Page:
A publication of Appalachian Voices

A publication of Appalachian Voices

Modern Day Mountain Midwives Help At Home

Childbirth is no longer the mystifying, women-only topic it used to be. Nowadays, fathers are allowed in the delivery room, and sometimes even “catch” the baby. That is, if the hospital allows it, and if the hospital allows men in

Inn-To-Inn Hiking

Walking has been called the exercise that needs no gym, the weight control without a diet, the tranquilizer without a pill, and the fountain of youth that is no legend. It’s a revitalizer, an aid to clear and creative thought,

Julia “Butterfly” Hill Speaks At Sweet Briar College

Julia “Butterfly” Hill became a focus of international attention as she spent 738 days on a platform suspended 180 feet up in 1,000-year-old redwood tree in California. On March 13, as the featured speaker for the 3rd annual Julia B.

VA’s Iron Furnaces Sparked History Of Forest Abuse

images/avcovers/callietube.gif An early spring visit to the Roaring Run area of the Newcastle Ranger District in Virginia’s George Washington-Jefferson National Forest lifts off the winter blahs. Leaf buds are swelling on some of the trees, and yellow fringe trims witch

Study: Appalachian Forests Dying From Acid Rain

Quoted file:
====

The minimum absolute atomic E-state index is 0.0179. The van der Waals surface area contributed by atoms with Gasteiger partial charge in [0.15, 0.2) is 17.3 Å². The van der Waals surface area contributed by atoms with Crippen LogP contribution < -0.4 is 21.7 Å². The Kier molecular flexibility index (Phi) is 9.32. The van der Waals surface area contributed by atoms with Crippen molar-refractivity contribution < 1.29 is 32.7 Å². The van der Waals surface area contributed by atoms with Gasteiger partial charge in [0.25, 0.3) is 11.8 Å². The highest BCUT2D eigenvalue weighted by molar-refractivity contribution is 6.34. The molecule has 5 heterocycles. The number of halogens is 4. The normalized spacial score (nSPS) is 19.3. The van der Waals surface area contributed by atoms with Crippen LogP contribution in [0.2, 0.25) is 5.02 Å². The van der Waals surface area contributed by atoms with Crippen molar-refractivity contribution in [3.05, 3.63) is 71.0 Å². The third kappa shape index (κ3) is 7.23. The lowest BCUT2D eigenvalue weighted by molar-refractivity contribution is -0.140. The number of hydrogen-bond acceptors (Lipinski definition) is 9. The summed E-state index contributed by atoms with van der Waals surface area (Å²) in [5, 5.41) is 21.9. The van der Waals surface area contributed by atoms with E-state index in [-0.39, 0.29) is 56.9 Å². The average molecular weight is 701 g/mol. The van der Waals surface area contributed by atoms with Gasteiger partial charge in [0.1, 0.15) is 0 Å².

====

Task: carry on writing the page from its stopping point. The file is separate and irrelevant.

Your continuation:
The Clean Air Act Amendments of 1990 were supposed to solve the acid rain problem of the 70’s and 80’s, but a new study by scientists at the Hubbard Brook Experimental Forest in New Hampshire finds that the Act hasn’t

Troutpacking’ In Georgia’s Cohutta Wilderness

If you look at any map of Georgia — even a broad-scale travel atlas — it appears that the Peach State is one big spaghetti platter of roads. Virtually the entire northern tier of the state is crisscrossed by highways,

Letters to the Editor

Dear Editor I hope this finds you doing well. I enjoyed the visit with you and compadres, am sure I’ll be seeing you soon. I am going to attempt to type my poem that I had printed in the newspaper.

The Basket Man

images/voice_uploads/jessebutch.gif Jesse Butcher nearly lost one of his hands before he discovered what artistry it could perform. In fact, anyone who saw the lanky Tennessean in a hospital emergency room that spring day in 1977 would have considered him lucky

Energy Hogs Responsible For Degraded U.S. Rivers

A new report by the environmental group American Rivers highlights the impact that energy production has on our nation’s rivers. Nearly half of the 13 waters on the group’s 2001 “Most Endangered Rivers” list are in trouble from the effects

Sweet Briar Debates Logging

This year, in addition to Julia Butterfly’s talk, the Sweet Briar College campus was the site of a meeting of the international 500-Year Forest Foundation, which advocates restoration of the world’s forests to their natural state of maturity. Paradoxically, the